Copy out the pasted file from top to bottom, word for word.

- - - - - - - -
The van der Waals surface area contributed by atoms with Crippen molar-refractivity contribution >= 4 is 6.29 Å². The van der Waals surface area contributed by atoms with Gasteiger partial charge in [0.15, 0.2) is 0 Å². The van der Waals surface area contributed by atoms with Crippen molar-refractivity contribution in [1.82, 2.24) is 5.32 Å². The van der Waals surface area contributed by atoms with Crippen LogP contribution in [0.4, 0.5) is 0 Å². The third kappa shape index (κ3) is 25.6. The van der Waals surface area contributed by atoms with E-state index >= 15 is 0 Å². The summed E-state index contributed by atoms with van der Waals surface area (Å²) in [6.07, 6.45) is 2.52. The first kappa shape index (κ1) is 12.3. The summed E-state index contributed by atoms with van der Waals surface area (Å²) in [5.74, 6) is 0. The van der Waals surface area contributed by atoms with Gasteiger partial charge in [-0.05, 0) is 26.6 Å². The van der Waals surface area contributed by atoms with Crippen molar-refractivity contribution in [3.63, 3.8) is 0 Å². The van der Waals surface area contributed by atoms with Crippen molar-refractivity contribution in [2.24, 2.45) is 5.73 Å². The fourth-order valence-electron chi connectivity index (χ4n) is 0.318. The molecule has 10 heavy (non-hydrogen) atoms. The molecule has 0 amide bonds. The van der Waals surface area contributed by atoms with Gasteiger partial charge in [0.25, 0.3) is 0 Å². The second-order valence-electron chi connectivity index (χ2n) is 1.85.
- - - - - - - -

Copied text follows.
The van der Waals surface area contributed by atoms with Crippen molar-refractivity contribution >= 4 is 6.29 Å². The van der Waals surface area contributed by atoms with Gasteiger partial charge in [0.15, 0.2) is 0 Å². The van der Waals surface area contributed by atoms with Crippen molar-refractivity contribution in [1.82, 2.24) is 5.32 Å². The van der Waals surface area contributed by atoms with Crippen LogP contribution in [0.4, 0.5) is 0 Å². The third kappa shape index (κ3) is 25.6. The van der Waals surface area contributed by atoms with E-state index >= 15 is 0 Å². The summed E-state index contributed by atoms with van der Waals surface area (Å²) in [6.07, 6.45) is 2.52. The first kappa shape index (κ1) is 12.3. The summed E-state index contributed by atoms with van der Waals surface area (Å²) in [5.74, 6) is 0. The van der Waals surface area contributed by atoms with Gasteiger partial charge in [-0.05, 0) is 26.6 Å². The van der Waals surface area contributed by atoms with Crippen molar-refractivity contribution in [3.63, 3.8) is 0 Å². The van der Waals surface area contributed by atoms with Crippen molar-refractivity contribution in [2.24, 2.45) is 5.73 Å². The fourth-order valence-electron chi connectivity index (χ4n) is 0.318. The molecule has 10 heavy (non-hydrogen) atoms. The molecule has 0 amide bonds. The van der Waals surface area contributed by atoms with Gasteiger partial charge in [0.25, 0.3) is 0 Å². The second-order valence-electron chi connectivity index (χ2n) is 1.85.